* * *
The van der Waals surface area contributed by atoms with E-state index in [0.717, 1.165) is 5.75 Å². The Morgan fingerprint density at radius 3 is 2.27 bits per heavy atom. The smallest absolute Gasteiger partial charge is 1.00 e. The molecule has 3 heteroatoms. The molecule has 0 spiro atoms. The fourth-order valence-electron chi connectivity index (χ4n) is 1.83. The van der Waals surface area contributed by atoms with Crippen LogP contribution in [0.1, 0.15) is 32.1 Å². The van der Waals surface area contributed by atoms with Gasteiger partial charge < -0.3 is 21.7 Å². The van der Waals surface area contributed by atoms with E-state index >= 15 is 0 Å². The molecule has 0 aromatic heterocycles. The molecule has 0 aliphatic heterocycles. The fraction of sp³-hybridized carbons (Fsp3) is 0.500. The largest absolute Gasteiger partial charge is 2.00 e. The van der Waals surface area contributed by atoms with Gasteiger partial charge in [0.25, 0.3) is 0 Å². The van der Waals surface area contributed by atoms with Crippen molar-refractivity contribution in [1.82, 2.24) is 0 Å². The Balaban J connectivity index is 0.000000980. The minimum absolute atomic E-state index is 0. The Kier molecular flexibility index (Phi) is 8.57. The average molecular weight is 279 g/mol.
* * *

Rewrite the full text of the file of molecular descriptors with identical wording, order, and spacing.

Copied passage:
The van der Waals surface area contributed by atoms with E-state index in [0.717, 1.165) is 5.75 Å². The Morgan fingerprint density at radius 3 is 2.27 bits per heavy atom. The smallest absolute Gasteiger partial charge is 1.00 e. The molecule has 3 heteroatoms. The molecule has 0 spiro atoms. The fourth-order valence-electron chi connectivity index (χ4n) is 1.83. The van der Waals surface area contributed by atoms with Crippen LogP contribution in [0.1, 0.15) is 32.1 Å². The van der Waals surface area contributed by atoms with Gasteiger partial charge < -0.3 is 21.7 Å². The van der Waals surface area contributed by atoms with E-state index >= 15 is 0 Å². The molecule has 0 aromatic heterocycles. The molecule has 0 aliphatic heterocycles. The fraction of sp³-hybridized carbons (Fsp3) is 0.500. The largest absolute Gasteiger partial charge is 2.00 e. The van der Waals surface area contributed by atoms with Gasteiger partial charge in [0.25, 0.3) is 0 Å². The van der Waals surface area contributed by atoms with Crippen molar-refractivity contribution in [1.82, 2.24) is 0 Å². The Balaban J connectivity index is 0.000000980. The minimum absolute atomic E-state index is 0. The Kier molecular flexibility index (Phi) is 8.57. The average molecular weight is 279 g/mol.